Valentine’s Day is fast approaching, and my husband surprised me with a weekend trip to Greece. What fun! Little did we know that the day before we arrived, the airports were closed due to a controller strike, the day we arrived the taxis were on strike, and tomorrow and Sunday the private sector is supposed to go on strike. Wow!
Even so, we met with our friends Lazaros and Bernhard for a wonderful meal at Filistron Restaurant. It’s a small place frequented by Greek families, tucked high in the hills overlooking the Acropolis and Lycabettus. The night lighting provided a wonderful backdrop for our meal in the cozy restaurant. We also learned that the word “Filistros” was a word in Orphic hymns that referred to the state of “oistros,” or a state filled with desire or lust.
Let me tell you, this restaurant’s food can indeed inspire desire and lust. Amazing. Simply amazing. We liked it so much we dined there again two days later – and it was every bit as delicious.
Meals are served on small sharing plates, much like the tapas of Spain. We enjoyed and incredible Greek salad with Feta cheese and rich olive oil, dolmades – the stuffed vine leaves with rice, pine nuts and yogurt sauce, tryopita – homemade cheese pie from Skopelos, tsatsiki – a refreshing cucumber and dill spread, and perhaps the unanimous favorite of all, veal stuffed aubergine (with a hint of cinnamon in the meat) in a tomato, cream and olive oil sauce with a sprinkling of shredded cheese. The halloumi cheese was perfectly grilled, and Lazaros showed us that the Greeks eat it with fresh squeezed lemon juice on top – delicious! We tasted slow cooked chicken and pork in incredibly flavorful sauces, and meat-stuffed onions. The plates kept coming until we could barely eat any more. And then they brought out the dessert!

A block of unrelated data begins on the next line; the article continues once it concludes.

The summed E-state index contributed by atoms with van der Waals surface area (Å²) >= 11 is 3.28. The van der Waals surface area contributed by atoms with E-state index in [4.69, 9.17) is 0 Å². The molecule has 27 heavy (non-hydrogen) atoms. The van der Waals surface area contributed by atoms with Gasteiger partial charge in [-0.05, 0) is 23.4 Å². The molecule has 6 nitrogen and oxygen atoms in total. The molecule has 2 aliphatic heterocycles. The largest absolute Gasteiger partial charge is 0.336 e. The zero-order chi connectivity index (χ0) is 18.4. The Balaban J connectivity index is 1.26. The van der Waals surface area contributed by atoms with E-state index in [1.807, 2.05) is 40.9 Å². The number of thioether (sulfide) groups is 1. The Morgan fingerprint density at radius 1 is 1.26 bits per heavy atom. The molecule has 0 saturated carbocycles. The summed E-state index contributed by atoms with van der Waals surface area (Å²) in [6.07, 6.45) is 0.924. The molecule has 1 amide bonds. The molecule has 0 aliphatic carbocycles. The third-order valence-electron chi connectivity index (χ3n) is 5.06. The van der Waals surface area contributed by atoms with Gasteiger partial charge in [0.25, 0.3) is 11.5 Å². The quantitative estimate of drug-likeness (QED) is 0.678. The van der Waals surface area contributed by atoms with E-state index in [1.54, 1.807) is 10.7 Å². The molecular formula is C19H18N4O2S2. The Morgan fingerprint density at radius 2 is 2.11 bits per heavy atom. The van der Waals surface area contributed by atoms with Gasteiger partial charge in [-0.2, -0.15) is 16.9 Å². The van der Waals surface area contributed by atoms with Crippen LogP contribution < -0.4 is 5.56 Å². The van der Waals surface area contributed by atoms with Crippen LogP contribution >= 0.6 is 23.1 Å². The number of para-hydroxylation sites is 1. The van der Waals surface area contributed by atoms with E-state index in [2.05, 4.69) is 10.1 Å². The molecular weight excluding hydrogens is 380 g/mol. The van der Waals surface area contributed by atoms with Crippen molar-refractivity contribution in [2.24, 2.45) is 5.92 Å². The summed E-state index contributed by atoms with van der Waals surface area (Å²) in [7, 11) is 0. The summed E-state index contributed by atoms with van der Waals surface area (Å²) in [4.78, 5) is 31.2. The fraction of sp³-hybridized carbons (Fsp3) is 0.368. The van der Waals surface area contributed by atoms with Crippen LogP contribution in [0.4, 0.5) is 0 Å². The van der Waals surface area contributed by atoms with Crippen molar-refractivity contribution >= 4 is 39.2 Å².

Two dessert dishes we’ll definitely make at home: creamy Greek yogurt layered with honey and toasted walnuts, and a rum-soaked cake with layers of Greek yogurt and pistachios, honey and blueberries.
Our unanimous verdict? Filistron is fabulous. If you go early, the crowds will be minimal. But since Greeks tend to eat dinner around 10 pm, you’ll notice it gets more crowded as the evening goes on. Go hungry. Stay late. Enjoy everything!
Greece phone: 2103422897